United Kingdom Prokofiev, Rachmaninoff: Daniel Lozakovich (violin), London Philharmonic Orchestra / Alpesh Chauhan (conductor). Royal Festival Hall, London, 26.2.2022. (MBr)
Prokofiev – Violin Concerto No.2 in G minor
Rachmaninoff – Symphony No.2 in E minor
This second of the London Philharmonic Orchestra’s concerts to have been conducted by Klaus Mäkelä was instead taken by the young British conductor Alpesh Chauhan. Rather surprisingly, this was his Royal Festival Hall debut, but I think it will be one which he will probably not forget. Even if current historical events would partly shape this concert, it would also be remembered for music-making of compelling drama.
It was hard not to forget that two days before the concert Russia had invaded Ukraine. This was something brought very much closer to home by the LPO’s Artistic Director, Elena Dubinets, who is herself Moscow-born but married to a Ukrainian. In a speech before the concert began – and before Werbyzkyj’s Ukrainian National Anthem – she condemned the war instigated by the government of her native country against the people of his native country. It was a sentiment that united a capacity audience in the Royal Festival Hall. Concert programmes are, of course, devised years ahead – as this one was – although ironically both Prokofiev and Rachmaninoff had complicated relationships with their native Russia. Both works played in this concert were not written there although both are quintessentially Russian. Whatever the political and historical context of this concert one thing will, of course, stand out – that great music and art will always transcend the ugliness of the time or environment in which it is played. This was acknowledged by Dubinets herself.
The opening work was Prokofiev’s Violin Concerto No.2 in G minor. Played by the Swedish violinist Daniel Lozakovich – now 20 years old – the piece is radically different from its predecessor. It is also a departure from the brutalist Prokofiev, this work having been composed in Paris (but premiered in Madrid) for a French soloist. In a recent review of Lozakovich’s recording of the Beethoven concerto, I described Lozakovich as not being an overtly virtuoso player – even though his technique is flawless. There was much in his performance of the Prokofiev G minor that played to that side of what we heard. The focus was much less on what the fingers can do, and more on what sound they can get out of the instrument. Typical of that Beethoven, what you heard in the Prokofiev – notably in the Andante assai – was an uncommonly aristocratic sound: rich, elegant and intuitively romantic. But with that kind of playing comes one drawback in this concerto – a tendency to nurture the melodies, and phrase them with such beauty, that it becomes easy to underplay Prokofiev’s more satirical, coltish or witty scoring, especially in the final movement, an allegro. The bow did sometimes sound as if it was being scratched against the strings; there was an element of hoarseness or raspiness – it felt a touch elegantly done, however. Some soloists have, I think, a bristlier approach to this concerto. Lozakovich sees it in darker, more menacing terms. Some may have been misdirected to the view this was a safe performance; to me it seemed quite the opposite, however. There were flashes of danger you rarely get in this work.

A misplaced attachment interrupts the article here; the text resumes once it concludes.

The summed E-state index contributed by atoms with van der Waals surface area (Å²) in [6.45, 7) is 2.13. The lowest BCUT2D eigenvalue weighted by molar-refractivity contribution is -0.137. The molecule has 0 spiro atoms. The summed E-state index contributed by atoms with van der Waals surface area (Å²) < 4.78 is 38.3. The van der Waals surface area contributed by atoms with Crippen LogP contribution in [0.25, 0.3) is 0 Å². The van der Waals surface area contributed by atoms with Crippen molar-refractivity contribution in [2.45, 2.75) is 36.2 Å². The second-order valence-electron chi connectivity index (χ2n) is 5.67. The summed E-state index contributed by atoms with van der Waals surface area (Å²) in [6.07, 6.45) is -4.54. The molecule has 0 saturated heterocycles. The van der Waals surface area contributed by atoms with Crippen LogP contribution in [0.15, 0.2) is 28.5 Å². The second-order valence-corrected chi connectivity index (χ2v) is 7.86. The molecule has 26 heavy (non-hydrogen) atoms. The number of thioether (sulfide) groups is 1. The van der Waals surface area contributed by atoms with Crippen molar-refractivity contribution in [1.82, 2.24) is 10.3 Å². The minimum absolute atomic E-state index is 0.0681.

Lozakovich has a very beguiling stage presence, so much so he draws you into what he is playing like a magnet. For much of the thirty minutes this performance lasted he may as well have been playing a solo violin work so out of focus were the orchestra. I might have found this unsettling in some concertos; it just about worked perfectly for me here.
Rachmaninoff’s great E minor Second Symphony has been played in several ways over the many years I have heard it in concert. I remember Svetlanov and the Philharmonia Orchestra giving concerts of this symphony that had inexorable, monumental power – also taken at extremely dangerous tempos – that no other conductor could ever hope to rival. Previn could make this symphony sound like the Sibelius of the Fourth Symphony so tenebrous would he make the London Symphony Orchestra or Munich Philharmonic play it. These performances will never fade from the memory; they haunt you. Alpesh Chauhan may not have come close to equalling either Svetlanov or Previn but he gave a fabulously assured reading of the symphony and chose an entirely different approach in doing so, maybe even risky. As is common today, the symphony was performed uncut (although without the first movement’s exposition repeat) and without corruptions, such as the timpani ending to the first movement (that is, it returns to the score).